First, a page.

RL: Voorburg, too, are riding high, and were too strong for Excelsior ’20 in their season’s opener. Both sides have been reinforced since then, Voorburg by the arrival of Janneman Malan and Logan van Beek, their opponents by the return of skipper Tom Heggelman and, after a somewhat longer absence, Brett Hampton. There is pretty general agreement that this Voorburg outfit is one of the strongest domestic sides ever to take the field in the Netherlands, and even though they had a few uncomfortable moments against VRA last week it would not come as a surprise if their first really serious challenge didn’t come until the Championship pool in the back half of the season. Excelsior may well join them there, but last week’s heavy defeat by VOC makes Group B a real contest, and even if they are on the wrong end of this one they will hope to restrict the damage to their net run rate inflicted upon them at the Hazelaarweg.
BdJ: With one foot in the championship pool already, VCC have the luxury of a four point cushion over their nearest rivals and six points over the cut-off line. That said, though they can afford a slip-up or two they’ll be keen to avoid one on Saturday, as a loss to Excelsior would more likely than not be carried forward into the final phase. In that respect they arguably have more to lose than the Schiedammers, who are unlikely to have banked on taking points home from Westvliet in their pre-season strategising. They are the last team to have done so however, rolling Voorburg for 116 last season on the way to a 7-wicket win. But this is a considerably stronger VCC side of course, and after their drubbing at the hands of VOC last week, repeating that trick would be quite the upset.
RL: VRA Amsterdam, similarly, will be aware that their position in the top half of the group is far from secure, and may view their journey to Deventer to take on Salland as a potential banana-skin. Salland skipper Victor Lubbers had a great game with both bat and ball against Dosti last Sunday, and will doubtless relish another opportunity, this time on home turf, to take on the club where, as a teenager, he first made an impression in senior cricket. Like Kampong, their fellow-promotees, Salland have plenty of useful players without many real stars, although German captain Venkat Ganesan and his international team-mate Elam Bharathi have shown themselves to be influential allrounders at this level. VRA’s youngsters, reinforced by Jack Balbirnie and Eduard Visser, have been impressive in fits and starts, although they will be hoping that Peter Borren has recovered sufficiently from last week’s indisposition to return to his steadying role at the head of the side.
BdJ: Given their rather modest ambitions at the start of the season, VRA will be more than pleased with their position as it stands, though with the realisation that a top-three finish is entirely with in their grasp one suspects that nerves may be creeping in ahead of their long trip out East to the largely unfamiliar Schootsveld. Salland have not had much opportunity to capitalise on home advantage as yet, playing their only home fixture thus far against a VCC side in their most hype-fulfilling form, and may sense a chance to bag some points against a road-weary VRA side, especially if Borren is absent or firing at less than 100%. Though VRA’s young side has outperformed expectations this season, they have nonetheless relied heavily on their evergreen skipper, Borren playing a key role with bat or ball in each of their three wins so far. By the same token, Salland have suffered for their own skipper’s slump in form, and will hope Lubbers’ showing against Dosti last week is a sign of things to come.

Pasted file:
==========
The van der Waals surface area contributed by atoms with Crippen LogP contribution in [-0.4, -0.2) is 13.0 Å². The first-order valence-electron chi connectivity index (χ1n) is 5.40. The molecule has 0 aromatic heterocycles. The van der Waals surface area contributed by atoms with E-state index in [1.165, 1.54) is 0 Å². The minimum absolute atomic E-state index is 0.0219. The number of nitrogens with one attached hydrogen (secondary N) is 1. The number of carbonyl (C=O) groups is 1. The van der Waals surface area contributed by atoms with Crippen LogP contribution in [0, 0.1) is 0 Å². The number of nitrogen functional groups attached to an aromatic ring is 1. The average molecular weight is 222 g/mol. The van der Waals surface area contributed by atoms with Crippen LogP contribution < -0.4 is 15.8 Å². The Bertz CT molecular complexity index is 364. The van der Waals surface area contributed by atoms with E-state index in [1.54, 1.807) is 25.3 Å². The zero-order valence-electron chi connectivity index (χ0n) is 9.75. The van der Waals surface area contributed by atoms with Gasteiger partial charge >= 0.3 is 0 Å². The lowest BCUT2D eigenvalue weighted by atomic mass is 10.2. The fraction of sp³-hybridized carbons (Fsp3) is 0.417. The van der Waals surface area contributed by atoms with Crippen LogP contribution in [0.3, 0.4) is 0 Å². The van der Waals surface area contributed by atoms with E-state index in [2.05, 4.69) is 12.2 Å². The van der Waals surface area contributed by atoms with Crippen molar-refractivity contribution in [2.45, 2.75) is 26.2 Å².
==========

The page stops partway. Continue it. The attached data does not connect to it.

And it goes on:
RL: By demolishing Excelsior last week VOC Rotterdam seemed to be emerging from the doldrums which had affected them for a couple of crucial weeks, and they will want to maintain that momentum when they take on Dosti Amsterdam at the Hazelaarweg. Dosti’s doldrums, by comparison, appear to be a veritable Sargasso Sea, and they will need to lift themselves considerably if they are to sail away from what seems an increasingly likely relegation. For VOC, the spectacular return to form of Tim de Kok and the continuing good form of young Belgian Burhan Niaz have taken some of the pressure off the three Dutch internationals, and they will hope for that to continue long enough to carry them securely into the top three. The contributions of Waqas Raja and Wahid Masood are enough to give Dosti hope of better days, but it will take more consistent support from more of the side if they are to reverse their now years-long barren period.
BdJ: While the season has shown that, outside of the three Dutch internationals, VOC’s batting line up-cannot be relied upon for runs, Tim de Kok delivered a timely reminder last week that the opposition can’t rely on them to fail either. With Dosti’s overseas reinforcements still held up by visa problems (though there are rumours that Amitoze Singh’s arrival in imminent) it’s difficult to see the Drieburgers getting through the VOC line-up without similar incident. Though the Dosti attack is capable of finding wickets, a full innings of sustained pressure has proved hard to produce, and likewise last week’s effort against Salland was the closest they have come to batting 50 overs. Given Dosti’s struggles, for VOC this looks a must-win fixture, securing two points that would keep their top-three hopes alive, but perhaps more importantly carry through to the second phase should they fail to make the cut and be faced with a tricky relegation fight at the back end of the season.
RL’s picks: HCC, HBS, Punjab, Voorburg, VRA, VOC.
BdJ’s picks: HCC, HBS, Punjab, Voorburg, VRA, VOC.